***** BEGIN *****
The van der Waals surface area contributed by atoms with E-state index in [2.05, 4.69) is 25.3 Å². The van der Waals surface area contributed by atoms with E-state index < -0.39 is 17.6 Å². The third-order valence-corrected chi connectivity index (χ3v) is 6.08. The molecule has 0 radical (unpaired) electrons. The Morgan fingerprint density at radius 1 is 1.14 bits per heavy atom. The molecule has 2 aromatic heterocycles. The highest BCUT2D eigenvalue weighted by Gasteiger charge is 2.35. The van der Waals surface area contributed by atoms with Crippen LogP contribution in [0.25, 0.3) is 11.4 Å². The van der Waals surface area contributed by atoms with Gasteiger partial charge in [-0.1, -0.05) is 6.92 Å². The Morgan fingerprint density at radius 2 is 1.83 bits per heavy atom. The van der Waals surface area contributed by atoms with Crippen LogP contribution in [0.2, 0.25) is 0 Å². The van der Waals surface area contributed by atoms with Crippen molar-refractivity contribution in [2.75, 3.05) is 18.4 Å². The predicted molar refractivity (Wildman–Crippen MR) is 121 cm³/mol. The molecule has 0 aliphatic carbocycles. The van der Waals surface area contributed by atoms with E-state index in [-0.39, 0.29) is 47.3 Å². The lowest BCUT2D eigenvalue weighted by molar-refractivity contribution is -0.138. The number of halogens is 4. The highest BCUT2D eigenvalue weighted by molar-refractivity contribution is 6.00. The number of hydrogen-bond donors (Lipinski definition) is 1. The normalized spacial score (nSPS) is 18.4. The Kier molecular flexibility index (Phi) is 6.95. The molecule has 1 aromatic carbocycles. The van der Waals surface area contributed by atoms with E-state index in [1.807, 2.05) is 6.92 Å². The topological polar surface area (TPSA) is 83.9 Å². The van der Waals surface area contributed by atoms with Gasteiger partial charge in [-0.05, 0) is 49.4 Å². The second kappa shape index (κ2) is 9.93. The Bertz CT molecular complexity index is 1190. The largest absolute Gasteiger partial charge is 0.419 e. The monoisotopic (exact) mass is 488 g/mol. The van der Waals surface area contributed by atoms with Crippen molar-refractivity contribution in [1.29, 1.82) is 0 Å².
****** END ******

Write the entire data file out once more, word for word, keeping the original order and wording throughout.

The van der Waals surface area contributed by atoms with E-state index in [2.05, 4.69) is 25.3 Å². The van der Waals surface area contributed by atoms with E-state index < -0.39 is 17.6 Å². The third-order valence-corrected chi connectivity index (χ3v) is 6.08. The molecule has 0 radical (unpaired) electrons. The Morgan fingerprint density at radius 1 is 1.14 bits per heavy atom. The molecule has 2 aromatic heterocycles. The highest BCUT2D eigenvalue weighted by Gasteiger charge is 2.35. The van der Waals surface area contributed by atoms with Crippen LogP contribution in [0.25, 0.3) is 11.4 Å². The van der Waals surface area contributed by atoms with Gasteiger partial charge in [-0.1, -0.05) is 6.92 Å². The Morgan fingerprint density at radius 2 is 1.83 bits per heavy atom. The van der Waals surface area contributed by atoms with Crippen LogP contribution in [0.2, 0.25) is 0 Å². The van der Waals surface area contributed by atoms with Crippen molar-refractivity contribution in [2.75, 3.05) is 18.4 Å². The predicted molar refractivity (Wildman–Crippen MR) is 121 cm³/mol. The molecule has 0 aliphatic carbocycles. The van der Waals surface area contributed by atoms with E-state index in [-0.39, 0.29) is 47.3 Å². The lowest BCUT2D eigenvalue weighted by molar-refractivity contribution is -0.138. The number of halogens is 4. The highest BCUT2D eigenvalue weighted by molar-refractivity contribution is 6.00. The number of hydrogen-bond donors (Lipinski definition) is 1. The normalized spacial score (nSPS) is 18.4. The Kier molecular flexibility index (Phi) is 6.95. The molecule has 1 aromatic carbocycles. The van der Waals surface area contributed by atoms with E-state index in [1.807, 2.05) is 6.92 Å². The topological polar surface area (TPSA) is 83.9 Å². The van der Waals surface area contributed by atoms with Gasteiger partial charge in [-0.05, 0) is 49.4 Å². The second kappa shape index (κ2) is 9.93. The Bertz CT molecular complexity index is 1190. The largest absolute Gasteiger partial charge is 0.419 e. The monoisotopic (exact) mass is 488 g/mol. The van der Waals surface area contributed by atoms with Crippen molar-refractivity contribution in [1.29, 1.82) is 0 Å².